That was when it began. In early November of that same year, 5 weeks before the raid on Katherine Gray’s home and only 5 months after Katherine and Harold Chapman were divorced. The first indication that there was a bootleg operation on the East End of Long Island came when Federal authorities intercepted a coded message, apparently intended for rum boats lying off the Long Island Shore. A search began in order to uncover the source of the message. It was discovered that the station was located on Long Island and after a gradual “narrowing down” process was implemented, the agents determine the exact spot. Tests of wireless impulses indicated that the set was in the Sag Harbor area.

After that, a “special apparatus” was brought in and disclosed that the transmitter was concealed in a bungalow near Peconic Bay. Katherine Gray;s bungalow.

Around the same time agents were raiding the home of Katherine Gray, they were also searching a farm located in Cutchogue. There, they discovered “a hoard of 200 cases of Scotch liquor”, in a secret compartment that was located in the barn. The farm was owned by Frank Zewenski.

Not far from the Zewenski farm, the agents discovered a well built staircase heading from the bluff, down to the Sound shore.  They believed the liquor landed there in small boats and was carried up to the top of the bluff where it was then trucked to Zewenski’s farm and stored until needed.

Zewenski tried to concoct a story of a broken down truck, who’s driver asked to store the load in his barn for a few days but the agents had been investigating this case for weeks now and were well aware of the source of the liquor and everyone’s involvement in the Rum Running operation…and that included Katherine Gray.

Perhaps Katherine Gray, future rum-runner and Harold Chapman, hard working plant manager, were simply traveling in two different directions at the time of their divorce?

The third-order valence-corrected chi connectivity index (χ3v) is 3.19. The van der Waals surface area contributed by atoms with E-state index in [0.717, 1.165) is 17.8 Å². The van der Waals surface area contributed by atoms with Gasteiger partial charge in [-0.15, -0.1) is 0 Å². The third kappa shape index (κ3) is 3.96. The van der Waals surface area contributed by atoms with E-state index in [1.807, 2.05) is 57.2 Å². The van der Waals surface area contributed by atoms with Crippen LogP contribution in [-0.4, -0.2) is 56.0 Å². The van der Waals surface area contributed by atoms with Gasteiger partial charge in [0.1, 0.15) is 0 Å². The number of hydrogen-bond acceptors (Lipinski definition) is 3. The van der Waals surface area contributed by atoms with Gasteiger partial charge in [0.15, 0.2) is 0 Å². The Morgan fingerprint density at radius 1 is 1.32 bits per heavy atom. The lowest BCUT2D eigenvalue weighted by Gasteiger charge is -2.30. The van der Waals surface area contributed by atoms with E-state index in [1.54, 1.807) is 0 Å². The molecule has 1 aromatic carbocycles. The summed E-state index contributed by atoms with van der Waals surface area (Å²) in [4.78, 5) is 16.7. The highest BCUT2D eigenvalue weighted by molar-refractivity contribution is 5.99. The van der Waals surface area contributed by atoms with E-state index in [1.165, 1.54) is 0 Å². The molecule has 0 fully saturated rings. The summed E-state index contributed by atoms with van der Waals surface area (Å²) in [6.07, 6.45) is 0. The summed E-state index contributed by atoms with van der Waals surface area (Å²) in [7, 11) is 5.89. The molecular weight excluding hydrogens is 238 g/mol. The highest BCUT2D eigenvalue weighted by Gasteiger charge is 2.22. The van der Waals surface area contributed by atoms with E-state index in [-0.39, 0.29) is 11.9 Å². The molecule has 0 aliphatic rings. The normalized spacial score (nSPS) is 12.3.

The charges against Katherine Gray were eventually dropped and by July of 1932 she had met a handsome, 29 year old man from Southampton named Leslie Loomis.

Leslie Loomis was born in New York and was a garage mechanic and a foreman for a Repair Shop in Riverhead. The home he lived in was owned by 67 year old Emily Fritz and her 40 year old daughter, Elizabeth. There were only two young men renting rooms in the household and Loomis was one of them. The house was located on Hill Street in Southampton. One can imagine that a young man of Loomis’s age would much prefer to spend his evenings with Katherine Gray in her bungalow, as opposed to spending his time alone in his room in the Fritz household.

According to Loomis, the couple lived together for a year and a half and had recently split up when the shooting occurred..

It is safe to say that Loomis was far more infatuated with Katherine Gray then she was with him.

Meanwhile, Katherine had somehow, through her daily activities, come into contact with 40 year old Matteo Di Gregorio. Di Gregorio (spelled Di Gregaria on some documents) was born on July 6, 1894 in Sicily. He immigrated to America on the ship the  S.S. Sant’ Anna in 1914. His records indicate that he was traveling with his brother Antonino Di Gregorio and their friend, Domenico Bananno.

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Between 1914 and 1932 Matteo Di Gregorio was Americanized enough to go by the name of “Marty.”  He was living in Sag Harbor and owned “Marty’s Bathing Pavilion” on Noyac Road.

Di Gregorio must have found Katherine Gray as enchanting as Leslie Loomis had because in short order Di Gregorio was at Katherine’s home as much as Loomis had been and it was a fact that caused a feud to develop between the two men.

Leslie Loomis was  going nowhere and he made a point to harass the couple whenever possible. On the night of the shooting, he drove to Katherine Gray’s home and crept up to an open bedroom window. He punched through the screen and seized some of Di Gregorio’s clothing, which was laying across the back of a chair, then ran to his automobile and drove away.